While I do think it’s possible to write and work a day-job (many people are doing it as I write this!), I’m sorry to say that I’ve personally never figured out a satisfying way to balance work and writing. My brain goes into productive/schedules/to-do list mode, and it’s very difficult for me to slip into a more open and spacious mind-frame in the evening or on a Saturday. I wish I could give some advice about this issue. Perhaps someone can give me some good advice!

When --and why--did you first start writing? And why poetry? Do you also write fiction?

Like many writers, I fell in love with words early and hard. I was fortunate to attend an alternative school (Waldorf) from preschool on through middle school, and one of the pedagogical strategies there is to do a lot of memorization and recitation. We learned and recited poems by Blake and Emerson (my 8th grade class learned the entirety of The Raven by Poe), read stories and poems aloud, studied fairy tales and Bible stories and Norse and Greek mythologies. It was the perfect education for an artist! In elementary school I began writing several novels which I never finished (the first clue that I’m not a fiction writer!). These novels usually revolved around some young girl who had a terminal illness or other major tragedy in her life, and her wild Arabian horse. Then in middle school and high school I started writing poems and never stopped.

Besides one foray into a fiction workshop as an undergraduate at Sarah Lawrence, I’ve known for awhile that my heart is written in verse. The “stories” I wrote in that one fiction class were more like extended prose poems under the influences of Lydia Davis and Hans Christian Andersen (I’m making them sound way better than they actually were). The big tip off was the conversations in workshop. Students wanted to discuss “what happened” in my stories, and politely requested more character development and dialogue. Plot? Character? I looked at my classmates like they were Philistines. “But what about the mood?” I asked. “And did you notice my syntax?”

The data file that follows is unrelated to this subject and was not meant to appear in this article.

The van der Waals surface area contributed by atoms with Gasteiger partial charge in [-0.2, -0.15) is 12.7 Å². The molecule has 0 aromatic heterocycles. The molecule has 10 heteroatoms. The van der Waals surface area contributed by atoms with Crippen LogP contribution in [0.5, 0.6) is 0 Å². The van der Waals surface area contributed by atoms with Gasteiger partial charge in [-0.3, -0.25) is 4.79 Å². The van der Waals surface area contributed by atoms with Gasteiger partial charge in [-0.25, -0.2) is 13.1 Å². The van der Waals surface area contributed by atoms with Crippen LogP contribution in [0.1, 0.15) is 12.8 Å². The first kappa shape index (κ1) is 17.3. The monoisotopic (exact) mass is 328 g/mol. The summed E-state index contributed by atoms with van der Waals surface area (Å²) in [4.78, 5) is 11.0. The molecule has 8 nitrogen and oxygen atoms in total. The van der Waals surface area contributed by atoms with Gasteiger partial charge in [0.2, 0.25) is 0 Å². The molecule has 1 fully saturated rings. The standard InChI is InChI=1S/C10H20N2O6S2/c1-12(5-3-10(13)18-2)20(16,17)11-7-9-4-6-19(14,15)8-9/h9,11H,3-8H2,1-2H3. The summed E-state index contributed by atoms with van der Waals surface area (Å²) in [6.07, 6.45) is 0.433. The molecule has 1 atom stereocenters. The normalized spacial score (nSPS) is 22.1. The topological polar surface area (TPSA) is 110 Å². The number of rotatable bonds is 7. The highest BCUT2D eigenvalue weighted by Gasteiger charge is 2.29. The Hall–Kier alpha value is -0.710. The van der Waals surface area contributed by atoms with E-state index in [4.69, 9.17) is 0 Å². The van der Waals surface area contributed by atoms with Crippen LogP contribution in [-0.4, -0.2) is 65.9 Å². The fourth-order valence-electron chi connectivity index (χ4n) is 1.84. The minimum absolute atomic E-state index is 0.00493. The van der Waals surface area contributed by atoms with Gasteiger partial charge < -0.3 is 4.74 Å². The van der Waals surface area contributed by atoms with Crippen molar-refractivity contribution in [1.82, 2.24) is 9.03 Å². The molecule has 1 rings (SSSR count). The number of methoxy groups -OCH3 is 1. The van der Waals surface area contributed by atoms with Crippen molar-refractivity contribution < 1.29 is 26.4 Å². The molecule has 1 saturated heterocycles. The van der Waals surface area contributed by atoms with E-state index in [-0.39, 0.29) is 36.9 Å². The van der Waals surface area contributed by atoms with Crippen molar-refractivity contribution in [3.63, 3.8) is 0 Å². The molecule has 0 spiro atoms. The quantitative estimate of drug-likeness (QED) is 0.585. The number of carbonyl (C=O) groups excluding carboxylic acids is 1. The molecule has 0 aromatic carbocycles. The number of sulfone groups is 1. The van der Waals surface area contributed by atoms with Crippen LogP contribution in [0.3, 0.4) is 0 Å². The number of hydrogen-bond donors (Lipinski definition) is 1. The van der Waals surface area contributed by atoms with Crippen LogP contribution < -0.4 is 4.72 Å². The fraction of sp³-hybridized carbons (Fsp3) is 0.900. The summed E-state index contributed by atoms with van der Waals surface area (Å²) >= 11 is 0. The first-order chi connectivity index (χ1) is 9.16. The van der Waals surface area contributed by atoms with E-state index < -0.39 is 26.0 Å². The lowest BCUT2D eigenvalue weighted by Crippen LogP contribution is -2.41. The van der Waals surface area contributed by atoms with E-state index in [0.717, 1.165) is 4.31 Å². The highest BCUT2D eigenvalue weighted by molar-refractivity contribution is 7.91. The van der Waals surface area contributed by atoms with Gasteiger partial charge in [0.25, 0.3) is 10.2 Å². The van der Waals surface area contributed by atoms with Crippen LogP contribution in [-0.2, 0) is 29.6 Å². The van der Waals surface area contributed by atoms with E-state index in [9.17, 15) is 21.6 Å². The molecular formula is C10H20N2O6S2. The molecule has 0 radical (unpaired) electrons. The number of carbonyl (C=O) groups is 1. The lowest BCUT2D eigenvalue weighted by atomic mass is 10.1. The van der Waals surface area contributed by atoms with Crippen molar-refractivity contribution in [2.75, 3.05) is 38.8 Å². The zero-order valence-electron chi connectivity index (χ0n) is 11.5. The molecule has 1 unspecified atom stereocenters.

Where do you want to be in five years? (Besides in Paris, writing in a cafe!)

Only there and nowhere else! (Add husband and lovely future children to the scene: Michael and I can alternate days so one can write while the other cavorts in the park with our dear son, Marcel, and daughter, Joyce. We can meet for lunch in the café, where Michael and I will drink café au lait and the children will have steamed milk and sandwiches.) 

What's obsessing you now?

I’m reading The Origin of Species by Charles Darwin and India by Patrick French, and thinking a lot about pre-history. Today I also started reading The Evolution of Bruno Littlemore by Benjamin Hale (a college friend whom I recently became reacquainted with), which seems like it could be a nice compliment to the other books. I don’t know where these lines of thinking will take me, but probably somewhere!

What question didn't I ask that I should have asked?

“Where can people read your poetry?” Well, online you can read it here and here. Also look out for my work in the Best New Poets 2011 anthology which pubs in November, and in upcoming issues of The Iowa Review and Pleiades.

4 comments:

Seré said...

All four poems...gorgeous, gorgeous. Wishing a happy, productive season of writing to you, Sarah.

Sarah Rose said...

Thank you Sere!

mvbowles said...

Great interview! Especially the mood and syntax:>)

carl said...

i've read lots of sarah rose's poetry and can't wait to read more.